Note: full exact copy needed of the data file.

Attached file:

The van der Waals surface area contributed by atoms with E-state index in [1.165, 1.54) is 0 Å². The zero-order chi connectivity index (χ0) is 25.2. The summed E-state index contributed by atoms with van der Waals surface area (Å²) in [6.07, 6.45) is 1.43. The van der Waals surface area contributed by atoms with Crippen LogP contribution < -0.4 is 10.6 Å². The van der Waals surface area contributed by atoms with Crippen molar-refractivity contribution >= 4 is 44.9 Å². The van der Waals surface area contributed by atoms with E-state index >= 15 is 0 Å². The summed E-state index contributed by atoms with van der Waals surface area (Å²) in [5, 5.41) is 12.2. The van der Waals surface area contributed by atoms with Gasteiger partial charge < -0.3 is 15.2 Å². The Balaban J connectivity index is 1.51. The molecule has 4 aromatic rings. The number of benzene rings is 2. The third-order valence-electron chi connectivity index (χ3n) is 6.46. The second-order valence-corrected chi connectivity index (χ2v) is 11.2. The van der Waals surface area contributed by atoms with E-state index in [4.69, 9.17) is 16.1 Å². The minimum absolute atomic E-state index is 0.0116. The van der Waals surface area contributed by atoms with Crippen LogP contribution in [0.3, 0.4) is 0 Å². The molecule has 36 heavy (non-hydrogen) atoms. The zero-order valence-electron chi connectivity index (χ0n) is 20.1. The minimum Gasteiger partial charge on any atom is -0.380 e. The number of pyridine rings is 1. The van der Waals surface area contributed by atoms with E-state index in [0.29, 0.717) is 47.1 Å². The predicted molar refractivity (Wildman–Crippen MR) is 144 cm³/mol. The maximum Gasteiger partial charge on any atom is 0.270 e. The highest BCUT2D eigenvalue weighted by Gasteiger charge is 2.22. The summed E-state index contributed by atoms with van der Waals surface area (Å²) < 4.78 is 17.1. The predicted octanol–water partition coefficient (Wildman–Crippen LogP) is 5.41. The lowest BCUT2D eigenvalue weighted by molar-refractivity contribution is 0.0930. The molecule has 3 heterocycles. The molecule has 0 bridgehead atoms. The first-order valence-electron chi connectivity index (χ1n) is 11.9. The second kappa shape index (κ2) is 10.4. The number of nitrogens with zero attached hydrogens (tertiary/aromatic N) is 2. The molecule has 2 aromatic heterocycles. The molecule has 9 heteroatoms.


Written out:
The van der Waals surface area contributed by atoms with E-state index in [1.165, 1.54) is 0 Å². The zero-order chi connectivity index (χ0) is 25.2. The summed E-state index contributed by atoms with van der Waals surface area (Å²) in [6.07, 6.45) is 1.43. The van der Waals surface area contributed by atoms with Crippen LogP contribution < -0.4 is 10.6 Å². The van der Waals surface area contributed by atoms with Crippen molar-refractivity contribution >= 4 is 44.9 Å². The van der Waals surface area contributed by atoms with E-state index >= 15 is 0 Å². The summed E-state index contributed by atoms with van der Waals surface area (Å²) in [5, 5.41) is 12.2. The van der Waals surface area contributed by atoms with Gasteiger partial charge < -0.3 is 15.2 Å². The Balaban J connectivity index is 1.51. The molecule has 4 aromatic rings. The number of benzene rings is 2. The third-order valence-electron chi connectivity index (χ3n) is 6.46. The second-order valence-corrected chi connectivity index (χ2v) is 11.2. The van der Waals surface area contributed by atoms with E-state index in [4.69, 9.17) is 16.1 Å². The minimum absolute atomic E-state index is 0.0116. The van der Waals surface area contributed by atoms with Crippen LogP contribution in [0.3, 0.4) is 0 Å². The molecule has 36 heavy (non-hydrogen) atoms. The zero-order valence-electron chi connectivity index (χ0n) is 20.1. The minimum Gasteiger partial charge on any atom is -0.380 e. The number of pyridine rings is 1. The van der Waals surface area contributed by atoms with E-state index in [0.29, 0.717) is 47.1 Å². The predicted molar refractivity (Wildman–Crippen MR) is 144 cm³/mol. The maximum Gasteiger partial charge on any atom is 0.270 e. The highest BCUT2D eigenvalue weighted by Gasteiger charge is 2.22. The summed E-state index contributed by atoms with van der Waals surface area (Å²) < 4.78 is 17.1. The predicted octanol–water partition coefficient (Wildman–Crippen LogP) is 5.41. The lowest BCUT2D eigenvalue weighted by molar-refractivity contribution is 0.0930. The molecule has 3 heterocycles. The molecule has 0 bridgehead atoms. The first-order valence-electron chi connectivity index (χ1n) is 11.9. The second kappa shape index (κ2) is 10.4. The number of nitrogens with zero attached hydrogens (tertiary/aromatic N) is 2. The molecule has 2 aromatic heterocycles. The molecule has 9 heteroatoms.